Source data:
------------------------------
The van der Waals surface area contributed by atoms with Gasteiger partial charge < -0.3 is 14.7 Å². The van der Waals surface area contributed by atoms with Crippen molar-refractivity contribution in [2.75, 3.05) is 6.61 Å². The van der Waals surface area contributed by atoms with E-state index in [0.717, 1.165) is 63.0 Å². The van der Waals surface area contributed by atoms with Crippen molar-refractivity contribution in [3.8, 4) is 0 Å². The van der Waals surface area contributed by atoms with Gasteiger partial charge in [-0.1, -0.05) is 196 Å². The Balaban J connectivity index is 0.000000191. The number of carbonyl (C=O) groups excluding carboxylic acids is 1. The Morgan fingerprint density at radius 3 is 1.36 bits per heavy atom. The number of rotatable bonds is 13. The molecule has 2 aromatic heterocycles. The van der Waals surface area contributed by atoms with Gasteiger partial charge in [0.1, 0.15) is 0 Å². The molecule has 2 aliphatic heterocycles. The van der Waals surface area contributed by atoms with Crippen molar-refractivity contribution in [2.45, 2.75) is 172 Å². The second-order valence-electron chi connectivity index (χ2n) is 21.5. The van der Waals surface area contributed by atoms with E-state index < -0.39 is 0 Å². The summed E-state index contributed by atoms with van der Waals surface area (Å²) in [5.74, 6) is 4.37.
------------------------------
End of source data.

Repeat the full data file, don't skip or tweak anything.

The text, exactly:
The van der Waals surface area contributed by atoms with Gasteiger partial charge < -0.3 is 14.7 Å². The van der Waals surface area contributed by atoms with Crippen molar-refractivity contribution in [2.75, 3.05) is 6.61 Å². The van der Waals surface area contributed by atoms with E-state index in [0.717, 1.165) is 63.0 Å². The van der Waals surface area contributed by atoms with Crippen molar-refractivity contribution in [3.8, 4) is 0 Å². The van der Waals surface area contributed by atoms with Gasteiger partial charge in [-0.1, -0.05) is 196 Å². The Balaban J connectivity index is 0.000000191. The number of carbonyl (C=O) groups excluding carboxylic acids is 1. The Morgan fingerprint density at radius 3 is 1.36 bits per heavy atom. The number of rotatable bonds is 13. The molecule has 2 aromatic heterocycles. The van der Waals surface area contributed by atoms with Gasteiger partial charge in [0.1, 0.15) is 0 Å². The molecule has 2 aliphatic heterocycles. The van der Waals surface area contributed by atoms with Crippen molar-refractivity contribution in [2.45, 2.75) is 172 Å². The second-order valence-electron chi connectivity index (χ2n) is 21.5. The van der Waals surface area contributed by atoms with E-state index < -0.39 is 0 Å². The summed E-state index contributed by atoms with van der Waals surface area (Å²) in [5.74, 6) is 4.37.